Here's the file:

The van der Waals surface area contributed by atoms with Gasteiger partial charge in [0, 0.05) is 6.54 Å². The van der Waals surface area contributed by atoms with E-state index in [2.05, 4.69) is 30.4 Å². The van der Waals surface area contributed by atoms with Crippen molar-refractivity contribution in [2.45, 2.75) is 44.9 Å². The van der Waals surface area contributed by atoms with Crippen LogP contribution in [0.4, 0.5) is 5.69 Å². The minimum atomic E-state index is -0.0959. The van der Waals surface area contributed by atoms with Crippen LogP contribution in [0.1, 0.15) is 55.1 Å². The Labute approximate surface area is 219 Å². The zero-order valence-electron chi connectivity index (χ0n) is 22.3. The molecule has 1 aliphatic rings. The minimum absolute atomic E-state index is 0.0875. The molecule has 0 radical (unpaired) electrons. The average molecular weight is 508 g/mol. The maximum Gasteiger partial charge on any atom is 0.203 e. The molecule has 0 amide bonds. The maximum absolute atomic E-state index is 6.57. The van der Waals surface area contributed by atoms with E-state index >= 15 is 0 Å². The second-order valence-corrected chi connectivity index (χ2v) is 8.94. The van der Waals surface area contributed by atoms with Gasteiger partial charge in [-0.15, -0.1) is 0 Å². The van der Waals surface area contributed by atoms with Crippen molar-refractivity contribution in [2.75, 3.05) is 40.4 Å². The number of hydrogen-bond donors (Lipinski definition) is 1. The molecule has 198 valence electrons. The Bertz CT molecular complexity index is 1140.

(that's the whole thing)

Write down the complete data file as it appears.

The van der Waals surface area contributed by atoms with Gasteiger partial charge in [0, 0.05) is 6.54 Å². The van der Waals surface area contributed by atoms with E-state index in [2.05, 4.69) is 30.4 Å². The van der Waals surface area contributed by atoms with Crippen molar-refractivity contribution in [2.45, 2.75) is 44.9 Å². The van der Waals surface area contributed by atoms with Crippen LogP contribution in [0.4, 0.5) is 5.69 Å². The minimum atomic E-state index is -0.0959. The van der Waals surface area contributed by atoms with Crippen LogP contribution in [0.1, 0.15) is 55.1 Å². The Labute approximate surface area is 219 Å². The zero-order valence-electron chi connectivity index (χ0n) is 22.3. The molecule has 1 aliphatic rings. The minimum absolute atomic E-state index is 0.0875. The molecule has 0 radical (unpaired) electrons. The average molecular weight is 508 g/mol. The maximum Gasteiger partial charge on any atom is 0.203 e. The molecule has 0 amide bonds. The maximum absolute atomic E-state index is 6.57. The van der Waals surface area contributed by atoms with E-state index >= 15 is 0 Å². The second-order valence-corrected chi connectivity index (χ2v) is 8.94. The van der Waals surface area contributed by atoms with Gasteiger partial charge in [-0.15, -0.1) is 0 Å². The van der Waals surface area contributed by atoms with Crippen molar-refractivity contribution in [2.75, 3.05) is 40.4 Å². The number of hydrogen-bond donors (Lipinski definition) is 1. The molecule has 198 valence electrons. The Bertz CT molecular complexity index is 1140.